Rob Baxter has spoken of his delight after this week confirming he and his Exeter Chiefs coaching team have all signed new contracts tying them to the club until 2018.
With their current deals due to expire at the end of the current campaign, the Chiefs board have wasted little time in ensuring they have the futures of Baxter and his team of trusty lieutenants in place for the foreseeable future.
Baxter – who took over the running of the Chiefs in 2009 following the departure of former Director of Rugby, Pete Drewett – has been the lead figure in Exeter's recent rise out of the Championship and into the Aviva Premiership and Europe.
Not only has he guided the club to two top six finishes in English rugby's top tier, but he has steered the Devon outfit into the Heineken Cup on two different occasions; won the LV= Cup last term; and has even been part of an England coaching team who toured South America in 2013.
It has – even by his own stretch of imagination – been quite a journey in such a short space of time. However, Baxter has loved every minute of it and the fact he has done it alongside fellow coaches Ali Hepher, Rob Hunter, Ricky Pellow and Mark Twiggs has added to the whole experience.
Now, the 43-year-old is looking to extend that adventure even further having agreed a new three-year deal that will kick in at the end of the current season.
He said: "We talk a lot when we talk about recruiting players and retaining players that we don't like a big turnover of players and we like to give a group time to mature together and develop together and in a lot of ways it's very similar with coaches.
"We'd all like to think we're better coaches this year than last year and we were better last year than the year before. That helps us. We're a relatively young coaching group, we're not guys lose to retirement by any means, and we're happy to keep learning and keep developing. That works well for us as a club.
"From my perspective, I'm delighted to be signing a new deal but I'm even happier it's the same group of coaches who are signing to stay here because ultimately they're the guys who probably don't get as much credit as they deserve for the success the team has because I'm the guy in the spotlight. They all work incredibly hard.”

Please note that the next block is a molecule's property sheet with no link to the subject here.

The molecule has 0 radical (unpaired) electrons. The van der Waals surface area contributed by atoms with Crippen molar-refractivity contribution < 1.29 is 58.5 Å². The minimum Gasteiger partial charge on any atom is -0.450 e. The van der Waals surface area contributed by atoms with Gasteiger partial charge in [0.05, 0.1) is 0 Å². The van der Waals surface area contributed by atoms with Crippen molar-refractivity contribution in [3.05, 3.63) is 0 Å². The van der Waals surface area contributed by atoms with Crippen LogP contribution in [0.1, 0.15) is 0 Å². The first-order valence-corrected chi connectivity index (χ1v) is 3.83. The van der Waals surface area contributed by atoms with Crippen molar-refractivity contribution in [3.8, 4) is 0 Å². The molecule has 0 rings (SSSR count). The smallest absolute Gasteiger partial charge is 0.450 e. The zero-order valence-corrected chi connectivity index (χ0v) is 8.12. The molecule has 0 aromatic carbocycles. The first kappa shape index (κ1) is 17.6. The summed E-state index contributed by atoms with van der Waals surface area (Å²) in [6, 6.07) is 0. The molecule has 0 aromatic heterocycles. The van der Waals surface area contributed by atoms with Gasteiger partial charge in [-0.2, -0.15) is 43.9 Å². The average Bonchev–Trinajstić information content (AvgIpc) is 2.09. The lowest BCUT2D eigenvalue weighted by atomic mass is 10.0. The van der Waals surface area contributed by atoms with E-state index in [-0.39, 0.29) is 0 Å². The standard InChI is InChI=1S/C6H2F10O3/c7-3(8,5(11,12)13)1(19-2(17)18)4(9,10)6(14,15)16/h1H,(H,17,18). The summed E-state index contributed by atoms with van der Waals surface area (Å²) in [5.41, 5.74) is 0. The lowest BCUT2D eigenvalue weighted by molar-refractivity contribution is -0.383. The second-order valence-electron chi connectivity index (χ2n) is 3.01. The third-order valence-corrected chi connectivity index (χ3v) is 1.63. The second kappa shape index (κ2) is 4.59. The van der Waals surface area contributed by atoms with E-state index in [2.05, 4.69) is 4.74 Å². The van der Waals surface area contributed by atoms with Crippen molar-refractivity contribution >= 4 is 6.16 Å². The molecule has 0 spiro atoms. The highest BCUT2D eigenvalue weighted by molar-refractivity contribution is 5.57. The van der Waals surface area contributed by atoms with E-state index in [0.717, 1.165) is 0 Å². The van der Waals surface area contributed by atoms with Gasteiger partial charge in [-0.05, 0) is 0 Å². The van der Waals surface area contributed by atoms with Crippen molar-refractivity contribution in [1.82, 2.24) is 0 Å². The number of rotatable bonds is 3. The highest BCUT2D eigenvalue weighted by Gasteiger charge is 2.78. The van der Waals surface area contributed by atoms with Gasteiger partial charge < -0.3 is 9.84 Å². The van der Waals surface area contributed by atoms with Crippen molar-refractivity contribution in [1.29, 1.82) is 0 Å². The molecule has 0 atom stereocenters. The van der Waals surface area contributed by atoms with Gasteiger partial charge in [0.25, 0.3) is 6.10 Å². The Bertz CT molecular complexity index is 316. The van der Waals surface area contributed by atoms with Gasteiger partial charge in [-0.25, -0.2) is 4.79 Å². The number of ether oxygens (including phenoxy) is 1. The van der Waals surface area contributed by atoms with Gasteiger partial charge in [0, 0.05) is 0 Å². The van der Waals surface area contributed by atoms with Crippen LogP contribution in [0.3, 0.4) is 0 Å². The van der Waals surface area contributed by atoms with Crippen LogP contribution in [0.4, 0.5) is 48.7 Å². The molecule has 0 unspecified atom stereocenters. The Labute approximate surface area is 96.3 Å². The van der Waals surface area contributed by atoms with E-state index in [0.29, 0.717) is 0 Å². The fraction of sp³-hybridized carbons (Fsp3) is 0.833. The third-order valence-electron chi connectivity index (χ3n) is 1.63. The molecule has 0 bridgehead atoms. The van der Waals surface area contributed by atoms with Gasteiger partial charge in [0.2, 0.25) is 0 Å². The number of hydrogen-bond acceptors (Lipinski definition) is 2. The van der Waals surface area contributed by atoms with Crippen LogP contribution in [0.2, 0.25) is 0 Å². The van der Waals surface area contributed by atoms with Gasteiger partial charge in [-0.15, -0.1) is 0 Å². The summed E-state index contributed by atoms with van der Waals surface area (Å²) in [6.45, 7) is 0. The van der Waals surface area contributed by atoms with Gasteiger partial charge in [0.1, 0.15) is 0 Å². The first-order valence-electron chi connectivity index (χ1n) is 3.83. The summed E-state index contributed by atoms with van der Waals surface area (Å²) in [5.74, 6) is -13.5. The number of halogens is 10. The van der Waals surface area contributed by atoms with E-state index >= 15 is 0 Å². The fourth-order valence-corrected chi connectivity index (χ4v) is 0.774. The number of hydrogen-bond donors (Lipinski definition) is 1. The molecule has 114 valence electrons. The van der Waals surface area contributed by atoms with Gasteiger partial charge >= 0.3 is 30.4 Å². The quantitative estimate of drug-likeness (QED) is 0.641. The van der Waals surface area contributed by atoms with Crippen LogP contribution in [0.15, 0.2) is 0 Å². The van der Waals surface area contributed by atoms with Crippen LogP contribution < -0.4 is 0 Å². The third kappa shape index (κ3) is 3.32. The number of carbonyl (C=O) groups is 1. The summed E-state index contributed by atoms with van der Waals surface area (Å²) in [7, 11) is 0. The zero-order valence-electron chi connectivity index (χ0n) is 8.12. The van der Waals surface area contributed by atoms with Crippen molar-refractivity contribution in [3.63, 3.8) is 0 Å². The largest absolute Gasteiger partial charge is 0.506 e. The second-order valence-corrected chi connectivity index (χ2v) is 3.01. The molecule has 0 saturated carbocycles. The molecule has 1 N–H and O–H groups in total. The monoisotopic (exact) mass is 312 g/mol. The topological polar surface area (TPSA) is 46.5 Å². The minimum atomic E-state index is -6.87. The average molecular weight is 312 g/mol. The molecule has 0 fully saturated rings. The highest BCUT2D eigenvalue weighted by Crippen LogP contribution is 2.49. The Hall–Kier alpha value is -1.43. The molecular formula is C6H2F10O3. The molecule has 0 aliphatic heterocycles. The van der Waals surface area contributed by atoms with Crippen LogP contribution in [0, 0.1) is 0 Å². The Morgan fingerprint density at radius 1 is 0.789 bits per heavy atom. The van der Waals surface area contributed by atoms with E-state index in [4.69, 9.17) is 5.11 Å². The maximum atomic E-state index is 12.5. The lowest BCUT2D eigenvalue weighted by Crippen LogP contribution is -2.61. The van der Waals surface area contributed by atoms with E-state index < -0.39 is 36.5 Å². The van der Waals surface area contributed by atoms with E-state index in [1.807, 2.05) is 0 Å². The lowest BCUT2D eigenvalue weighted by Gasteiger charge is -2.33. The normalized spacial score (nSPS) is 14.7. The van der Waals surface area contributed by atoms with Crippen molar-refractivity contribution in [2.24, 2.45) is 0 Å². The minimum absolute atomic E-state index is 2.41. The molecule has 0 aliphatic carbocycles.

With the Chiefs currently sitting second in the Premiership and top of both their LV= and European Challenge Cup pools, the work being carried out in the Sandy Park coaching den is clearly paying dividends.
Baxter added: "It doesn't take a genius to see how well our forwards are performing this season and were improving last season and that's down to a lot of the work Rob does.
"I think our attack has developed right from the start when Ali joined us in the Championship and has developed every year since. We haven't looked like a team that wasn't prepared to attack or afraid to lose games and that's probably the single most important factor in our success in the Premiership – we've never been afraid to go out and try to win the game, and that's it great for the players and given us the opportunity to win important games at our start in the Premiership. I can't speak highly enough of the work those guys do.
"Ricky and Twiggsy are probably the unsung heroes in it all. They do a lot of the back room stuff. Ricky does skill development with pretty much every player at the club, he also does a lot of work with our academy but not just our senior academy here but right through to 12, 13, 14 year olds across Devon and Cornwall – he's here, there and everywhere, the distance he covers is incredible and the amount of time he spends coaching.
"For a long time now we've backed Twiggsy and he spends a lot of time with the players because we want them to be big and fit and strong because it's very important to us. If you look at the way we play, the metres the boys get through and our ball-in-play time in the Premiership, which is well above any other team, you can see we're a well-conditioned outfit. He brings the best out of a lot of players.
"It's a group that has got a nice balance and a group that I enjoy working with. I think we get on well. We have our odd bicker – Rob Hunter doesn't like to sit between Ali and I on a match-day because he doesn't like to interrupt the bickering that goes on between us – but I think that's a good thing.
"Everyone's prepared to speak their minds and everyone gets a say in what we do and hopefully everybody feels they're an important part of the success of the rugby club.”